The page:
A recent report from Environment America confirms what the EPA and millions of affected Americans have known for years; that mercury, a poisonous chemical primarily emitted and polluted by coal fired plants, has been increasingly linked to birth defects, asthma, and learning disabilities. To make matters more salient for Texans, the report when on to show that more than a third of all mercury pollution comes from just four states: Ohio, West Virginia, Pennsylvania, and – you guessed it – Texas.
This report comes on the wake of an EPA proposal to limit mercury and other air pollutants by this March, with the American Nurses Association calling on the EPA to specifically reduce mercury pollution by 90%. Not surprising, considering new research which estimates that “one in six women of childbearing age has enough mercury in her bloodstream to put her child at risk for learning disabilities, developmental disorders, and lower IQs, should she become pregnant. This means that more than 689,000 of the 4.1 million babies born every year could be exposed to dangerous levels of mercury pollution.”
The report went on to demonstrate that even small amounts of mercury can prove toxic, taking as little as 1 gram of mercury to contaminate a lake 20 acres in size.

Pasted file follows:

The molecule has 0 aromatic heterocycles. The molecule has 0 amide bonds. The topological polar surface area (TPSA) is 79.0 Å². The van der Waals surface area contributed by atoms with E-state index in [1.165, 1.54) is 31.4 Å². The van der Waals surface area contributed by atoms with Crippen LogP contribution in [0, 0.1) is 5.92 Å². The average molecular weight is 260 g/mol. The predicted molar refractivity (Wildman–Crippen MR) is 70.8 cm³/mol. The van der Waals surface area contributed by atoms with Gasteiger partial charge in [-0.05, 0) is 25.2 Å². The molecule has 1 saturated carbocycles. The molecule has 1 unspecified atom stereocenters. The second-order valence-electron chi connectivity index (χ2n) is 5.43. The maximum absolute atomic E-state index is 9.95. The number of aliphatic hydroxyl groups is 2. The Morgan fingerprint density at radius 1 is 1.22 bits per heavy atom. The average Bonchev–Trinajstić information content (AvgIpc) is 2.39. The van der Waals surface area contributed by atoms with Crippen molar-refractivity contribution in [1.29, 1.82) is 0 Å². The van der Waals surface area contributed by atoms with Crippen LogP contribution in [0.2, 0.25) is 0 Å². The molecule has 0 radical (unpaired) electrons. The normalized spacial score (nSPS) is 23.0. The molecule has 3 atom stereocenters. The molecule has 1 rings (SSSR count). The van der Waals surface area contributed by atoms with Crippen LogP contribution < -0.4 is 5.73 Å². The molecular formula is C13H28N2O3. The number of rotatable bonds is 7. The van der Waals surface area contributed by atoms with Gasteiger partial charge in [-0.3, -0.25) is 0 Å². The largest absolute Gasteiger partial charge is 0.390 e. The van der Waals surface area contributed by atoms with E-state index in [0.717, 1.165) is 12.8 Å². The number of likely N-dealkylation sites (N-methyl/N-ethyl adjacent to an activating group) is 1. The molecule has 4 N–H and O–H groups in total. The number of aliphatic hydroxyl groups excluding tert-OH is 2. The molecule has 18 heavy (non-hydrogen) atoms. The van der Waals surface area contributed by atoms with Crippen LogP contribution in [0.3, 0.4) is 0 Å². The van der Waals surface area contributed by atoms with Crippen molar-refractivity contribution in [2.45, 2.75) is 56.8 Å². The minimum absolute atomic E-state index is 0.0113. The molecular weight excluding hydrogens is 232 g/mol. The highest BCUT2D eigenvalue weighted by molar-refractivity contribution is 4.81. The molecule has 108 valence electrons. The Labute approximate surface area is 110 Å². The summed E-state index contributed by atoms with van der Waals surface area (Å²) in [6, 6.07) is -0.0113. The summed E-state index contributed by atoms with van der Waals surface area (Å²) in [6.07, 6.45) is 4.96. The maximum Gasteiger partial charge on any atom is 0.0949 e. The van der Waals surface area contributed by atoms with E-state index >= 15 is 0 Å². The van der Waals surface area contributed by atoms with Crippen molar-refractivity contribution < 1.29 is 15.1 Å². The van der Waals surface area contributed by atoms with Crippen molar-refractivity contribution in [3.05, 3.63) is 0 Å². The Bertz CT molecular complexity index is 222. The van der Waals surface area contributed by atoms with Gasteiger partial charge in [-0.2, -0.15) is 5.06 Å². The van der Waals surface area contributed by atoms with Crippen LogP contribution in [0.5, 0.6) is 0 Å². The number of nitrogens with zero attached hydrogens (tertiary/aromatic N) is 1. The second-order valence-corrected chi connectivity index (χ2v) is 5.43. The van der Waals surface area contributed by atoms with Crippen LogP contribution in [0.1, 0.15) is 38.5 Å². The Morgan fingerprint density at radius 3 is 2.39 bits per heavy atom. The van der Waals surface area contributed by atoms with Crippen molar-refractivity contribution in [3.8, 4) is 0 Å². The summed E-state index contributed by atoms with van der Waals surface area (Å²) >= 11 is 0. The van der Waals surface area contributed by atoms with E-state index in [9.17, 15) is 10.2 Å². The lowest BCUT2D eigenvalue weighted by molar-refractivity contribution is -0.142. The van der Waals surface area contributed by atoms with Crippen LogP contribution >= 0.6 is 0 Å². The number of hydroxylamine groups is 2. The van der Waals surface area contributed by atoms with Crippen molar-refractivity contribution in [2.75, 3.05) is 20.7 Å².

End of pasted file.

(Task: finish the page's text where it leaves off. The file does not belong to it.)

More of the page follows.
Given this information, why on earth would Texas politicians such as Governor Rick Perry disregard and oppose the efforts of the EPA by approving the construction of ten new coal-fired plants? Regardless of opinions on climate change and energy portfolios, coal is by definition the most destructive, unhealthy and resource wasting industry, where literally every portion of the process destroys and degrades some part of our environment. From the destructive and often deadly efforts of mining, to its transportation and burning, coal pollutes both the air and water of local communities, and here in Texas, contaminates the underground watersheds of our already drought-stricken aquifers. When it comes to coal, politicians need to understand and realize the truth; that there is no such thing as “clean coal”.